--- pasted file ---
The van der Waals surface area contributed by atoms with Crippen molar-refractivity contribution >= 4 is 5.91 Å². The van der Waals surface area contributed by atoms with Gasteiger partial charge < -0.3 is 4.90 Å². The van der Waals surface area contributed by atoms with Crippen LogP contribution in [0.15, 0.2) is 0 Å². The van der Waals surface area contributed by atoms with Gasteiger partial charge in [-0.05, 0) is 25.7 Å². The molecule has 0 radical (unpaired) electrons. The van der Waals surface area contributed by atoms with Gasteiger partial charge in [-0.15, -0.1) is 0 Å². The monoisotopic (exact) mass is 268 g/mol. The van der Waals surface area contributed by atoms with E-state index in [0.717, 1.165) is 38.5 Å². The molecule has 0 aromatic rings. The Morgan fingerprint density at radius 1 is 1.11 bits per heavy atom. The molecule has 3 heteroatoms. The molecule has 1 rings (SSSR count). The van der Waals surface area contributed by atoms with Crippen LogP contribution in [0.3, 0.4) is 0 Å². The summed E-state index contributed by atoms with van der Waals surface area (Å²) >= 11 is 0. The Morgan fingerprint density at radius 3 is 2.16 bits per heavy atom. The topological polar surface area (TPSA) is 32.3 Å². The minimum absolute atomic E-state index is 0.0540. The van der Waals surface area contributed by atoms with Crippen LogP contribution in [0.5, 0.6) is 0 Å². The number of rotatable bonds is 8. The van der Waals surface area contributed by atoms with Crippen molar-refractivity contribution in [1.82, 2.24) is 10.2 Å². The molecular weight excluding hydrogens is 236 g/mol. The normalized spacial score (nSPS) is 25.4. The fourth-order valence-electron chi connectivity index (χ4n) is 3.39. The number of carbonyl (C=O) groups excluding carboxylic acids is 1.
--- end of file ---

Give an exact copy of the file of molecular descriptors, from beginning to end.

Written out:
The van der Waals surface area contributed by atoms with Crippen molar-refractivity contribution >= 4 is 5.91 Å². The van der Waals surface area contributed by atoms with Gasteiger partial charge < -0.3 is 4.90 Å². The van der Waals surface area contributed by atoms with Crippen LogP contribution in [0.15, 0.2) is 0 Å². The van der Waals surface area contributed by atoms with Gasteiger partial charge in [-0.05, 0) is 25.7 Å². The molecule has 0 radical (unpaired) electrons. The van der Waals surface area contributed by atoms with Gasteiger partial charge in [-0.15, -0.1) is 0 Å². The monoisotopic (exact) mass is 268 g/mol. The van der Waals surface area contributed by atoms with E-state index in [0.717, 1.165) is 38.5 Å². The molecule has 0 aromatic rings. The Morgan fingerprint density at radius 1 is 1.11 bits per heavy atom. The molecule has 3 heteroatoms. The molecule has 1 rings (SSSR count). The van der Waals surface area contributed by atoms with Crippen LogP contribution in [0.3, 0.4) is 0 Å². The summed E-state index contributed by atoms with van der Waals surface area (Å²) >= 11 is 0. The Morgan fingerprint density at radius 3 is 2.16 bits per heavy atom. The topological polar surface area (TPSA) is 32.3 Å². The minimum absolute atomic E-state index is 0.0540. The van der Waals surface area contributed by atoms with Crippen LogP contribution in [0.5, 0.6) is 0 Å². The number of rotatable bonds is 8. The van der Waals surface area contributed by atoms with Crippen molar-refractivity contribution in [1.82, 2.24) is 10.2 Å². The molecular weight excluding hydrogens is 236 g/mol. The normalized spacial score (nSPS) is 25.4. The fourth-order valence-electron chi connectivity index (χ4n) is 3.39. The number of carbonyl (C=O) groups excluding carboxylic acids is 1.